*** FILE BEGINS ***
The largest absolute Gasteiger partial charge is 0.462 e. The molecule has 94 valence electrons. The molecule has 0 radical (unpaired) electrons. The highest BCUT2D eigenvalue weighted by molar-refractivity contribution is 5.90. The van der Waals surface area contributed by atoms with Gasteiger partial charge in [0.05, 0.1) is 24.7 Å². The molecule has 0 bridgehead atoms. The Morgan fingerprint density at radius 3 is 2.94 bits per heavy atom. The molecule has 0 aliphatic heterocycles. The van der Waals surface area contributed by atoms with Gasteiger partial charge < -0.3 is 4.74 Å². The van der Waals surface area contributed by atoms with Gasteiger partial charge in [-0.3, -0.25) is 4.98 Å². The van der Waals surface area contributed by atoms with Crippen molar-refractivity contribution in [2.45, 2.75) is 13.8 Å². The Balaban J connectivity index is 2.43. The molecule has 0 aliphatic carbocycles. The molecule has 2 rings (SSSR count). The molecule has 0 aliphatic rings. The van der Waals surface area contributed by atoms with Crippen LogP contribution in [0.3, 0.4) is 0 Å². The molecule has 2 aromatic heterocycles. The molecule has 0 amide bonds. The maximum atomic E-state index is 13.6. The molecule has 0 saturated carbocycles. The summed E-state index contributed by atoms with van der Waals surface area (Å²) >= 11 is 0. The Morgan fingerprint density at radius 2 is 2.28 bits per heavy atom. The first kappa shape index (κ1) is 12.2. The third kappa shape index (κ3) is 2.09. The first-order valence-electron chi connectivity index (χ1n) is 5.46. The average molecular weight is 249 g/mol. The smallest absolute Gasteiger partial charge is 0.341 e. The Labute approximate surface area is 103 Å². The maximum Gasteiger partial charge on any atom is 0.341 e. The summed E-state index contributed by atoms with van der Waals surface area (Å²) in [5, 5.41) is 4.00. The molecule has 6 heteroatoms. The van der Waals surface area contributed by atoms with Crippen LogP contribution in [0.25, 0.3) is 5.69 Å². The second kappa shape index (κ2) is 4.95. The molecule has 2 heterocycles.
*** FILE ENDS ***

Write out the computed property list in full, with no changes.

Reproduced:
The largest absolute Gasteiger partial charge is 0.462 e. The molecule has 94 valence electrons. The molecule has 0 radical (unpaired) electrons. The highest BCUT2D eigenvalue weighted by molar-refractivity contribution is 5.90. The van der Waals surface area contributed by atoms with Gasteiger partial charge in [0.05, 0.1) is 24.7 Å². The molecule has 0 bridgehead atoms. The Morgan fingerprint density at radius 3 is 2.94 bits per heavy atom. The molecule has 0 aliphatic heterocycles. The van der Waals surface area contributed by atoms with Gasteiger partial charge < -0.3 is 4.74 Å². The van der Waals surface area contributed by atoms with Gasteiger partial charge in [-0.3, -0.25) is 4.98 Å². The van der Waals surface area contributed by atoms with Crippen molar-refractivity contribution in [2.45, 2.75) is 13.8 Å². The Balaban J connectivity index is 2.43. The molecule has 0 aliphatic carbocycles. The molecule has 2 rings (SSSR count). The molecule has 0 aliphatic rings. The van der Waals surface area contributed by atoms with Crippen LogP contribution in [0.3, 0.4) is 0 Å². The molecule has 2 aromatic heterocycles. The molecule has 0 amide bonds. The maximum atomic E-state index is 13.6. The molecule has 0 saturated carbocycles. The summed E-state index contributed by atoms with van der Waals surface area (Å²) >= 11 is 0. The Morgan fingerprint density at radius 2 is 2.28 bits per heavy atom. The first kappa shape index (κ1) is 12.2. The third kappa shape index (κ3) is 2.09. The first-order valence-electron chi connectivity index (χ1n) is 5.46. The average molecular weight is 249 g/mol. The smallest absolute Gasteiger partial charge is 0.341 e. The Labute approximate surface area is 103 Å². The maximum Gasteiger partial charge on any atom is 0.341 e. The summed E-state index contributed by atoms with van der Waals surface area (Å²) in [5, 5.41) is 4.00. The molecule has 6 heteroatoms. The van der Waals surface area contributed by atoms with Crippen LogP contribution in [0.25, 0.3) is 5.69 Å². The second kappa shape index (κ2) is 4.95. The molecule has 2 heterocycles.